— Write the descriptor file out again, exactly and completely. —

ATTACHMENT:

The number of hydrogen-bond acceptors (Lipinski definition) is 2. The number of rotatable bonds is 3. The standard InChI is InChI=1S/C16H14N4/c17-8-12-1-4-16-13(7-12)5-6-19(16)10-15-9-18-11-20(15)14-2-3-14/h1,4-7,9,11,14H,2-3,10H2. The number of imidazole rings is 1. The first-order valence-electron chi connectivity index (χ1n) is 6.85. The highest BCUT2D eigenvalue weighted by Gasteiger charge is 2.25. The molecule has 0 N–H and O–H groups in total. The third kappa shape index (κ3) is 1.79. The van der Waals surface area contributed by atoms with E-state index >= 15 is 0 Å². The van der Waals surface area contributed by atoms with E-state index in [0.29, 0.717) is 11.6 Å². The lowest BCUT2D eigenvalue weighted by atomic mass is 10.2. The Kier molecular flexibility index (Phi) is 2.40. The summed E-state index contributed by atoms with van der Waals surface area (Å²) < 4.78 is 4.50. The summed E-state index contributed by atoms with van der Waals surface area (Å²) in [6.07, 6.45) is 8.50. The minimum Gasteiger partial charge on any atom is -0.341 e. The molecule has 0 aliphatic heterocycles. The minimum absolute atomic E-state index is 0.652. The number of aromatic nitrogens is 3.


The number of hydrogen-bond acceptors (Lipinski definition) is 2. The number of rotatable bonds is 3. The standard InChI is InChI=1S/C16H14N4/c17-8-12-1-4-16-13(7-12)5-6-19(16)10-15-9-18-11-20(15)14-2-3-14/h1,4-7,9,11,14H,2-3,10H2. The number of imidazole rings is 1. The first-order valence-electron chi connectivity index (χ1n) is 6.85. The highest BCUT2D eigenvalue weighted by Gasteiger charge is 2.25. The molecule has 0 N–H and O–H groups in total. The third kappa shape index (κ3) is 1.79. The van der Waals surface area contributed by atoms with E-state index >= 15 is 0 Å². The van der Waals surface area contributed by atoms with E-state index in [0.29, 0.717) is 11.6 Å². The lowest BCUT2D eigenvalue weighted by atomic mass is 10.2. The Kier molecular flexibility index (Phi) is 2.40. The summed E-state index contributed by atoms with van der Waals surface area (Å²) < 4.78 is 4.50. The summed E-state index contributed by atoms with van der Waals surface area (Å²) in [6.07, 6.45) is 8.50. The minimum Gasteiger partial charge on any atom is -0.341 e. The molecule has 0 aliphatic heterocycles. The minimum absolute atomic E-state index is 0.652. The number of aromatic nitrogens is 3.